Sparks fly into the air as you transfer the scissors back and forth between the forge fires and the anvil, alternating heating with vigorous hammering of the metal. The work proceeds as planned and you avoid introducing any defects.

But for those that want it, we have a script named forge which automates the crafting steps only. It starts with an ingot and ends with a finished item. You are responsible for procuring an ingot, finding an unused anvil, and so on. But if you don’t find that fun, we have another script named smith that will take care of buying an ingot from an NPC (taking care to use the right verb for each NPC!), search out an unused anvil, and then start crafting.

The beauty of this system is that scripts are purely additive - they do not take away from the game. They are tools in your toolbox, only doing as much or as little as you want them to. And your need can easily change over time. The first time you craft, you should do it by hand to understand how the process works. The 300th time you make something, you may decide to use a script. And because of the experience and skill model of DR (the topic of a future post), if you want to get good at a craft, you’ll eventually be making that 300th item (or 3000th…).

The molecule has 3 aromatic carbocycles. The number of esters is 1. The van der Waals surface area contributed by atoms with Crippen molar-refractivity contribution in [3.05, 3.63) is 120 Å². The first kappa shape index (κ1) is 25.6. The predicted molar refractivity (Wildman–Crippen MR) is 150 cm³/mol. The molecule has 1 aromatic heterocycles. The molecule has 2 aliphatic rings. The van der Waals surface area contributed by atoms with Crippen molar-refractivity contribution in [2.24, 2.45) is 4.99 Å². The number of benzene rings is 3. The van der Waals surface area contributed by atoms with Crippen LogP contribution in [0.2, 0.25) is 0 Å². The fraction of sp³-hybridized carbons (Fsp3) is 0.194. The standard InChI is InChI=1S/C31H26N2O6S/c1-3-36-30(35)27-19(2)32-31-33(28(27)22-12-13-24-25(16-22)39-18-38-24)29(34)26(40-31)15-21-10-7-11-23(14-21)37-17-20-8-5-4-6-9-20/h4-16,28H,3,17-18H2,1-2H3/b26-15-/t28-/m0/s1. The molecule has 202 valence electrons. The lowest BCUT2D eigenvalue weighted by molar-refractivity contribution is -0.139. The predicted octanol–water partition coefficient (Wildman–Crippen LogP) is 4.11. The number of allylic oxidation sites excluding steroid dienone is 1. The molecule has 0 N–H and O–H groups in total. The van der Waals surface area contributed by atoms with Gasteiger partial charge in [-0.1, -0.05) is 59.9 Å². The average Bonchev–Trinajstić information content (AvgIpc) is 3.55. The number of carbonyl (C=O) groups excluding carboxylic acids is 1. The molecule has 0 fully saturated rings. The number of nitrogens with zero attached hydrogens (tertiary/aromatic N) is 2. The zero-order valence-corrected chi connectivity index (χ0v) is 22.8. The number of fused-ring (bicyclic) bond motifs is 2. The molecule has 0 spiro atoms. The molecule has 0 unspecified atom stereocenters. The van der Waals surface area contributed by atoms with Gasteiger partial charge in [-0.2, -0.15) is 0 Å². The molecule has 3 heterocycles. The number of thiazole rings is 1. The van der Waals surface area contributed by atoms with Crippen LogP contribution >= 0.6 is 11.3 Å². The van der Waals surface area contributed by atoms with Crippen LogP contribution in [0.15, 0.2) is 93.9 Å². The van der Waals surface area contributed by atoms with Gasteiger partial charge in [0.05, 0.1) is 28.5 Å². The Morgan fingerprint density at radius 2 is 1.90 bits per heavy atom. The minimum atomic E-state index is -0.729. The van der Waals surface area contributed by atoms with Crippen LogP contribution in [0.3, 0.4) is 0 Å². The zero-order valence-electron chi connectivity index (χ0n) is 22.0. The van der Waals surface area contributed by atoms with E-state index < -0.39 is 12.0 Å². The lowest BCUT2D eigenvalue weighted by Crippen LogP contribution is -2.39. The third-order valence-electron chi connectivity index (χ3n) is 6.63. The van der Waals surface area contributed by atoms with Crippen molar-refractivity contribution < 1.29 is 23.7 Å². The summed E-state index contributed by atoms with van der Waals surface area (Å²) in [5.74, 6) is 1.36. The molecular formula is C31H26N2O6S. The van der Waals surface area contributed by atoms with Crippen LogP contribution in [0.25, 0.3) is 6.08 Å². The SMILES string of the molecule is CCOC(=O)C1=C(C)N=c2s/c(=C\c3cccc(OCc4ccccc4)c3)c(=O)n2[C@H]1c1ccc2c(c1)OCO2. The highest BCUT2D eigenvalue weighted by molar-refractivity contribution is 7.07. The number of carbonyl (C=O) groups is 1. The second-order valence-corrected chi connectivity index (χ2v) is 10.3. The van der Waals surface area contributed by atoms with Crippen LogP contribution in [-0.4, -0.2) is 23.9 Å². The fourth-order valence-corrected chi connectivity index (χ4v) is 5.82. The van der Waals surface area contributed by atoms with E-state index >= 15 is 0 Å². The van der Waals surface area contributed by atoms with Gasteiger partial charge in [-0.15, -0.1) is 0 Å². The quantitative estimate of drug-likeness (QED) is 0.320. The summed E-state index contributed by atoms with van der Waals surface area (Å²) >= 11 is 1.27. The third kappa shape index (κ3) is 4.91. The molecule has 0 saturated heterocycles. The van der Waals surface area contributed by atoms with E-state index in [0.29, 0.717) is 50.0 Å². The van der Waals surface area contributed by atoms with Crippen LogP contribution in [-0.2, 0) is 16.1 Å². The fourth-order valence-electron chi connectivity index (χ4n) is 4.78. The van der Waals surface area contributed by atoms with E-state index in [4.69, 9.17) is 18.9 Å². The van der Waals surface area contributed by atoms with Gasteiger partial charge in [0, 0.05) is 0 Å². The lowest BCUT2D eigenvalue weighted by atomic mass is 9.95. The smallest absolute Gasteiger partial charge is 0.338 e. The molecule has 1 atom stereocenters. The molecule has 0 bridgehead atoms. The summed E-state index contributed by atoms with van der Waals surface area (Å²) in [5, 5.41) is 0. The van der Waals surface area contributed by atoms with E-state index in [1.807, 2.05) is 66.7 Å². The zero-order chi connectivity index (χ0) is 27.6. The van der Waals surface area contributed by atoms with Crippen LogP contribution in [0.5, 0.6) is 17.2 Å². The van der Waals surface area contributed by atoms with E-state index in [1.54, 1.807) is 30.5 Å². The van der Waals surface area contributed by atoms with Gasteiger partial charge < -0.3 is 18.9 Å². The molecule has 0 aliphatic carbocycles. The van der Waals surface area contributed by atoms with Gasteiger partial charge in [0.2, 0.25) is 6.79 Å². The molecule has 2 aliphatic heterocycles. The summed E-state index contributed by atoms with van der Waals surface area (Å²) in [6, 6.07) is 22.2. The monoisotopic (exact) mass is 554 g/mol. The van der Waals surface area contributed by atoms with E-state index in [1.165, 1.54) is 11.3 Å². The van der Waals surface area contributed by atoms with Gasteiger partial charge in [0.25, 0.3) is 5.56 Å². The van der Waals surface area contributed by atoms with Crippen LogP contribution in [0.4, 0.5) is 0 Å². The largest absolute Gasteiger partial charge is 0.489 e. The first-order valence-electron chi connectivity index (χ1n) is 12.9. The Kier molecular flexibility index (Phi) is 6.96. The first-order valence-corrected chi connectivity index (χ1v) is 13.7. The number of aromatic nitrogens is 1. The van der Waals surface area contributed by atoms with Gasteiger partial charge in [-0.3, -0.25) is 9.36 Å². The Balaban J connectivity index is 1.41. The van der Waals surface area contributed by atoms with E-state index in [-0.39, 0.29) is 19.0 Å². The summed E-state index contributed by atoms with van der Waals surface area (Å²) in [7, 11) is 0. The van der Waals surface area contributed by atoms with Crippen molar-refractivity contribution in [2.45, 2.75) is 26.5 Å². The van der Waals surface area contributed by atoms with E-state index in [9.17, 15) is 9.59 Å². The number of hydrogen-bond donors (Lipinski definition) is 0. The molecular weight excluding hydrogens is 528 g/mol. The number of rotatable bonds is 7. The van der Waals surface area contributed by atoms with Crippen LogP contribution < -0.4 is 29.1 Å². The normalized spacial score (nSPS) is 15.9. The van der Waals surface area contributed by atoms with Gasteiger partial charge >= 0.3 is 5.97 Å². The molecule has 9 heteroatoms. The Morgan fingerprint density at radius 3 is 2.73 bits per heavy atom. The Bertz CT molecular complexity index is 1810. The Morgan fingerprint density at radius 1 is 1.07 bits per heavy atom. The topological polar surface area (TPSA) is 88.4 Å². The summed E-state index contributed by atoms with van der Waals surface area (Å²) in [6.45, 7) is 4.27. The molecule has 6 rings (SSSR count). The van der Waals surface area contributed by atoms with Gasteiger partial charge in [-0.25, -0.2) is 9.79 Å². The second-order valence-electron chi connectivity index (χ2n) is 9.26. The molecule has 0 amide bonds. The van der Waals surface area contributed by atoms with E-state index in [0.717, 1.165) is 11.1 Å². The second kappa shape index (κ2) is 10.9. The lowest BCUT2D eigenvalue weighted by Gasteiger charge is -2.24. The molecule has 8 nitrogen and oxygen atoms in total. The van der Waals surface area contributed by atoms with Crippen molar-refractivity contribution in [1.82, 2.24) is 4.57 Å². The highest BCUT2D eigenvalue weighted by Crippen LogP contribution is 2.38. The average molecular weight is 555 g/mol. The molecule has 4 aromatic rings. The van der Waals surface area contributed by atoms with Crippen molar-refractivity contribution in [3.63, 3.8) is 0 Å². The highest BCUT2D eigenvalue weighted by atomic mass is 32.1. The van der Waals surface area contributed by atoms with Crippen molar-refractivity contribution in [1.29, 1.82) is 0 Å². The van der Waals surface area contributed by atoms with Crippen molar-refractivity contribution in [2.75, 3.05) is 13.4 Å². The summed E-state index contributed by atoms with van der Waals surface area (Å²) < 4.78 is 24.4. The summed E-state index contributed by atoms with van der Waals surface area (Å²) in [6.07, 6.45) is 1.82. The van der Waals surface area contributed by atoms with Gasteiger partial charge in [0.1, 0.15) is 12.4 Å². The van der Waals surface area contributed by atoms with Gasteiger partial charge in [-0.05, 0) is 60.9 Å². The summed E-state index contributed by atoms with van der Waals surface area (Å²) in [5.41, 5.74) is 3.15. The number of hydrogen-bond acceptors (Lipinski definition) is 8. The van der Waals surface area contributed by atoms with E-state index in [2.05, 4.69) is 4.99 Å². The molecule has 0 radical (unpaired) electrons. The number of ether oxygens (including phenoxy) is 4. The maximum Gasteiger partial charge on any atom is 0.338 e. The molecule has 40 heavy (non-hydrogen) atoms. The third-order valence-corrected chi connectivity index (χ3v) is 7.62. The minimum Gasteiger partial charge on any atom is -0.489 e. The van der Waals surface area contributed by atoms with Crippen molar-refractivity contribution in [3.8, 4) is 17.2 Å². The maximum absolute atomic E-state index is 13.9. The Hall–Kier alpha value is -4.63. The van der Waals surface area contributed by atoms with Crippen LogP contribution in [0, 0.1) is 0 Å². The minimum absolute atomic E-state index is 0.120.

But you don’t have to take my word for it

I asked some of the folks using our scripts what they thought (names have been removed for privacy):

Person ‘E’:

I use scripts to train, and perform matters of rote for me so that I can spend the time I would normally be available to play as an opportunity to roleplay and interact with others instead of feeling pressured to work on progressing. Without scripting i feel like i have to choose between roleplaying and making progress given the time sink involved. Scripting enables me to enjoy both sides with giving one up.